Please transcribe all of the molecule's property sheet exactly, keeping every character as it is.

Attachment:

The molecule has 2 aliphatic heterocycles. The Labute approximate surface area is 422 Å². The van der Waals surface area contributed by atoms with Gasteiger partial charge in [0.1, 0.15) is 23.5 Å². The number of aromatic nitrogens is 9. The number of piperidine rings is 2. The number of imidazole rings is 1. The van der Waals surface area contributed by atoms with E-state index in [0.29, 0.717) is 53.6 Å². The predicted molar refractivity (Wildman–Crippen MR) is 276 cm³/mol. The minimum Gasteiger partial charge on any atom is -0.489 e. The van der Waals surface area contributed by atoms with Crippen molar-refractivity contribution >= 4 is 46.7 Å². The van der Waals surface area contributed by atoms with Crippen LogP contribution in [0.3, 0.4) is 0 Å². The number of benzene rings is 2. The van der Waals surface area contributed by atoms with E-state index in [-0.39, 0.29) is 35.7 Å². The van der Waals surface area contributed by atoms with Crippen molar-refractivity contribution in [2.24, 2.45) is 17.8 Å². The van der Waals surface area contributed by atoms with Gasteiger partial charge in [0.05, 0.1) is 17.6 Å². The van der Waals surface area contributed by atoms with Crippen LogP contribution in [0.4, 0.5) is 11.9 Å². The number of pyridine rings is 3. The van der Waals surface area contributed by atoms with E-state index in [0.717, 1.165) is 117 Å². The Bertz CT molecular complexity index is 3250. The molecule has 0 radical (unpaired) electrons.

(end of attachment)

The molecule has 2 aliphatic heterocycles. The Labute approximate surface area is 422 Å². The van der Waals surface area contributed by atoms with Gasteiger partial charge in [0.1, 0.15) is 23.5 Å². The number of aromatic nitrogens is 9. The number of piperidine rings is 2. The number of imidazole rings is 1. The van der Waals surface area contributed by atoms with E-state index in [0.29, 0.717) is 53.6 Å². The predicted molar refractivity (Wildman–Crippen MR) is 276 cm³/mol. The minimum Gasteiger partial charge on any atom is -0.489 e. The van der Waals surface area contributed by atoms with Crippen molar-refractivity contribution >= 4 is 46.7 Å². The van der Waals surface area contributed by atoms with Crippen LogP contribution in [0.3, 0.4) is 0 Å². The number of benzene rings is 2. The van der Waals surface area contributed by atoms with E-state index in [-0.39, 0.29) is 35.7 Å². The van der Waals surface area contributed by atoms with Crippen molar-refractivity contribution in [2.24, 2.45) is 17.8 Å². The van der Waals surface area contributed by atoms with Gasteiger partial charge in [0.05, 0.1) is 17.6 Å². The van der Waals surface area contributed by atoms with Crippen LogP contribution in [0.4, 0.5) is 11.9 Å². The number of pyridine rings is 3. The van der Waals surface area contributed by atoms with E-state index in [0.717, 1.165) is 117 Å². The Bertz CT molecular complexity index is 3250. The molecule has 0 radical (unpaired) electrons.